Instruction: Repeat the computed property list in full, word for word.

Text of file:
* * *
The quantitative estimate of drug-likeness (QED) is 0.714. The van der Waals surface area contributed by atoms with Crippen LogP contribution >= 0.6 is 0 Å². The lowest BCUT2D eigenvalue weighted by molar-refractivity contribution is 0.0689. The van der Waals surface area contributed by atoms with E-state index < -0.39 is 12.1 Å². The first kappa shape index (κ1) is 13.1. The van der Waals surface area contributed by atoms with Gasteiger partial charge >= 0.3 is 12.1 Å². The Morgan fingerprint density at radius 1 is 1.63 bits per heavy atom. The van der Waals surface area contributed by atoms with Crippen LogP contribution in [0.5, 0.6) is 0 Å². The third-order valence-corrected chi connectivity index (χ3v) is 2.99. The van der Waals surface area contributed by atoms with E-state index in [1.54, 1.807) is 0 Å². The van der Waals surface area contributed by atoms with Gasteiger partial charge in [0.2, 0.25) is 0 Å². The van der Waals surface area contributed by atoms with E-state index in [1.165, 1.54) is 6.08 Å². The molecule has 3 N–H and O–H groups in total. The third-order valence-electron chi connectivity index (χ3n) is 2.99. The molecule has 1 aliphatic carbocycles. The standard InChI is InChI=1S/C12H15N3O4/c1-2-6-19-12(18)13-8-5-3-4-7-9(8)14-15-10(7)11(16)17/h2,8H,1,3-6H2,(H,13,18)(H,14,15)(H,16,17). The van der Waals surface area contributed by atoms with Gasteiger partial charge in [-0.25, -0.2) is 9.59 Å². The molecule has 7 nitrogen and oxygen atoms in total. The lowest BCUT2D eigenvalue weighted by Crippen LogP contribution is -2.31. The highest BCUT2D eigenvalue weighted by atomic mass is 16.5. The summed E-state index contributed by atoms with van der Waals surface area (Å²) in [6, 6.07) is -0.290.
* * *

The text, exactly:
The quantitative estimate of drug-likeness (QED) is 0.714. The van der Waals surface area contributed by atoms with Crippen LogP contribution >= 0.6 is 0 Å². The lowest BCUT2D eigenvalue weighted by molar-refractivity contribution is 0.0689. The van der Waals surface area contributed by atoms with E-state index < -0.39 is 12.1 Å². The first kappa shape index (κ1) is 13.1. The van der Waals surface area contributed by atoms with Gasteiger partial charge >= 0.3 is 12.1 Å². The Morgan fingerprint density at radius 1 is 1.63 bits per heavy atom. The van der Waals surface area contributed by atoms with Crippen LogP contribution in [0.5, 0.6) is 0 Å². The third-order valence-corrected chi connectivity index (χ3v) is 2.99. The van der Waals surface area contributed by atoms with E-state index in [1.54, 1.807) is 0 Å². The van der Waals surface area contributed by atoms with Gasteiger partial charge in [0.2, 0.25) is 0 Å². The van der Waals surface area contributed by atoms with E-state index in [1.165, 1.54) is 6.08 Å². The molecule has 3 N–H and O–H groups in total. The third-order valence-electron chi connectivity index (χ3n) is 2.99. The molecule has 1 aliphatic carbocycles. The standard InChI is InChI=1S/C12H15N3O4/c1-2-6-19-12(18)13-8-5-3-4-7-9(8)14-15-10(7)11(16)17/h2,8H,1,3-6H2,(H,13,18)(H,14,15)(H,16,17). The van der Waals surface area contributed by atoms with Gasteiger partial charge in [-0.25, -0.2) is 9.59 Å². The molecule has 7 nitrogen and oxygen atoms in total. The lowest BCUT2D eigenvalue weighted by Crippen LogP contribution is -2.31. The highest BCUT2D eigenvalue weighted by atomic mass is 16.5. The summed E-state index contributed by atoms with van der Waals surface area (Å²) in [6, 6.07) is -0.290.